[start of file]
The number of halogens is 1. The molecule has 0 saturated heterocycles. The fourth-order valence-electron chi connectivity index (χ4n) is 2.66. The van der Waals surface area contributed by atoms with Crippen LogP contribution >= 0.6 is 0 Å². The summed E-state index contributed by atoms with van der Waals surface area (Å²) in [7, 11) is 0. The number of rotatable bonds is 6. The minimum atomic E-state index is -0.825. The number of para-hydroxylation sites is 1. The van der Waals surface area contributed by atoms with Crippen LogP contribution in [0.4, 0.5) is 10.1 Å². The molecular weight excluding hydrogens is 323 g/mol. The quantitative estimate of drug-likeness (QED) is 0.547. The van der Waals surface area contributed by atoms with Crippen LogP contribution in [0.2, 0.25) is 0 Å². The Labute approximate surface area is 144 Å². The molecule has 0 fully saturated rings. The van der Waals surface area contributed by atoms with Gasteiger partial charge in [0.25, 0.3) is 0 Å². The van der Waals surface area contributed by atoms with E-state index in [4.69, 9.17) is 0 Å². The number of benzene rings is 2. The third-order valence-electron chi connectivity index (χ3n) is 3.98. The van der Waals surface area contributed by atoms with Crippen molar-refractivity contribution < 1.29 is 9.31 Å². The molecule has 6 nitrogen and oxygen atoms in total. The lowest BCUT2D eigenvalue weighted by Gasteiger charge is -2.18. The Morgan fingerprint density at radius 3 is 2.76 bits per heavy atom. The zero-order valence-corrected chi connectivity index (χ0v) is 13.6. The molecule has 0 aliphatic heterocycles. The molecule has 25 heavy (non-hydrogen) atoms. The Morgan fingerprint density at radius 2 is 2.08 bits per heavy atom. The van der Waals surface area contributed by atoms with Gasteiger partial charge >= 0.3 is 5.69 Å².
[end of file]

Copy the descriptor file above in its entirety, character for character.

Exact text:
The number of halogens is 1. The molecule has 0 saturated heterocycles. The fourth-order valence-electron chi connectivity index (χ4n) is 2.66. The van der Waals surface area contributed by atoms with Crippen LogP contribution >= 0.6 is 0 Å². The summed E-state index contributed by atoms with van der Waals surface area (Å²) in [7, 11) is 0. The number of rotatable bonds is 6. The minimum atomic E-state index is -0.825. The number of para-hydroxylation sites is 1. The van der Waals surface area contributed by atoms with Crippen LogP contribution in [0.4, 0.5) is 10.1 Å². The molecular weight excluding hydrogens is 323 g/mol. The quantitative estimate of drug-likeness (QED) is 0.547. The van der Waals surface area contributed by atoms with Crippen LogP contribution in [0.2, 0.25) is 0 Å². The Labute approximate surface area is 144 Å². The molecule has 0 fully saturated rings. The van der Waals surface area contributed by atoms with Gasteiger partial charge in [0.25, 0.3) is 0 Å². The van der Waals surface area contributed by atoms with E-state index in [4.69, 9.17) is 0 Å². The number of benzene rings is 2. The third-order valence-electron chi connectivity index (χ3n) is 3.98. The van der Waals surface area contributed by atoms with Crippen molar-refractivity contribution < 1.29 is 9.31 Å². The molecule has 6 nitrogen and oxygen atoms in total. The lowest BCUT2D eigenvalue weighted by Gasteiger charge is -2.18. The Morgan fingerprint density at radius 3 is 2.76 bits per heavy atom. The zero-order valence-corrected chi connectivity index (χ0v) is 13.6. The molecule has 0 aliphatic heterocycles. The molecule has 25 heavy (non-hydrogen) atoms. The Morgan fingerprint density at radius 2 is 2.08 bits per heavy atom. The van der Waals surface area contributed by atoms with Gasteiger partial charge >= 0.3 is 5.69 Å².